Michael Brownhill
<michael.brownhill@schneider-electric.com>

Michael studied Combined Engineering at Coventry University and has been with Schneider Electric for 9 years. He started his career in the brass metals industry as an apprentice technician in the West Midlands, before moving in to calibration where he established a UKAS calibration business in South Wales. After a few years he returned to home moving in to technical sales. In his early years with Schneider electric he was responsible for growing a new line of motors, but moved to Eurotherm after 9 years.

Today Michael is Eurotherm by Schneider Electric’s UK Power Glass and Field Services business development manager, focusing on process and power control solutions, energy management and field services.

Business Development Manager – Power, Glass and  Field Services
http://www.eurotherm.com/glass
Faraday close – Worthing UK
M 07966 226215


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The only future for glass industry will be “all-electric”
Michael Brownhill
Eurotherm by Schneider-Electric

Human beings are melting glass for almost 5000 years and for most of that period that has been done by using wood as a heat source. Around 1850 we start using fossil fuels and it looks like humanity will manage to use it all up before 2200. Although we still have some generations to go before that will happen it seems that we are coming close to the point where renewable energies are becoming cheaper than fossil fuel energy. Last year we already witnessed that happening in parts of Europe already. Next to the environmental advantages of using renewable energy there are even more advantages to all-electric melting.  This lecture will try to cover the todays’ technology of innovative power supply systems that we made available to the furnace designers. Today’s electrical furnace boosting power supplies need to become energy efficient, highly flexible, real-time controllable, process intelligent, molybdenum and tin-oxide friendly, achievable and standardized. Old fashioned oil filled stepped and variable transformers don’t meet does requirements anymore and therefore we have designed solid state based power supplies that meet the requirements of new all-electric furnace designs. The lecture will cover efficient phase angle and well as load managed burst firing techniques in single, dual as well as in three phase configurations next to cathodic protection and flexibility capabilities. It intends to stimulate glass manufactures to re-thing their todays melting technology and start to consider “all-electric” melting in near future.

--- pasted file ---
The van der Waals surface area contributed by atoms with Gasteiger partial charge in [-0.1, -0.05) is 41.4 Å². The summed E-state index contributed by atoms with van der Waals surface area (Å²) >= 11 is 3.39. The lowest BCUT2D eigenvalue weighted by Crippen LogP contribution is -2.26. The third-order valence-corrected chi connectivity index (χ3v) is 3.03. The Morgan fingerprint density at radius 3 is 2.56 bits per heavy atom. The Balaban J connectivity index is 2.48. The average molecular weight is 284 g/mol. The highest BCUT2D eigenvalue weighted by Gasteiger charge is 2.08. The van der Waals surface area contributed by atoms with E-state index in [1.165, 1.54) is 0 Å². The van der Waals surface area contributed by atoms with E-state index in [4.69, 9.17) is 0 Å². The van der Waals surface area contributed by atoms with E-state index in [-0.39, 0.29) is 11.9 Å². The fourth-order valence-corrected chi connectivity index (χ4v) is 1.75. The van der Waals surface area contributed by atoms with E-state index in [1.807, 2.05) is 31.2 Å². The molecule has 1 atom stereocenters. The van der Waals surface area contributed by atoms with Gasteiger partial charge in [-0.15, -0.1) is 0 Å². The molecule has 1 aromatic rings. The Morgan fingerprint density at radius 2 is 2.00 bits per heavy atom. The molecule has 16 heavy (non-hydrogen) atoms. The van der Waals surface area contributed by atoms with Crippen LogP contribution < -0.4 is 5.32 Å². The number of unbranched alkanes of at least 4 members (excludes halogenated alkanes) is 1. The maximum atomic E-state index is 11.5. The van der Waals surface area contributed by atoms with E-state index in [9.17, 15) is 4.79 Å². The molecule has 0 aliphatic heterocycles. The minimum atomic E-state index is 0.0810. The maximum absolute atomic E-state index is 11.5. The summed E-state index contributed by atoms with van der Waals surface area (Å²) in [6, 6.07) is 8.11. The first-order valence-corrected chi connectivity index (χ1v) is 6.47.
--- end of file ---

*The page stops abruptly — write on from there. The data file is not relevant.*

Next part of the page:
Introduction

There are physical limitations to the ongoing commercial strive for higher glass furnace pull rates. One of those constraints is the maximum temperature that the crown refractory has to withstand, which has a direct correlation with the amount of energy that can be applied by combustion of fuel. To enable the input of more energy, without the side effects of higher refractory superstructure temperatures, there is method known as electrical boosting. Not only is boosting capable of applying potential amounts of energy to the melt, it is also capable of providing better control of glass melt flow currents and stirring effects, resulting in more efficient fining processes (especially in the case of barrier boosting). Electrical boosting is in principal a very efficient method of energy transfer as long as the system that provides the electrical power is built in line with the latest technical standards.

This paper will describe how multi zone boosting systems can provide optimum power control and power distribution by controlling the power to each pair of electrodes separately. It will also illustrate how to avoid typical glass melt “hot spots” by controlling multiple electrodes in one zone.

Different methods of controlling power with semiconductors (thyristors) will be explained along with how possible negative side effects, like reactive power, peak power demand and harmonic distortion can be solved through smart methods of control.

It will also describe how different boosting system designs, using higher intermediary voltages and super-compact water-cooled transformers contribute to:

  • Reduced energy waste
  • Greater electrical power efficiency
  • Power factor improvements
  • System standardisation
  • Cost-effective system design
  • Optimised stable glass melt flow patterns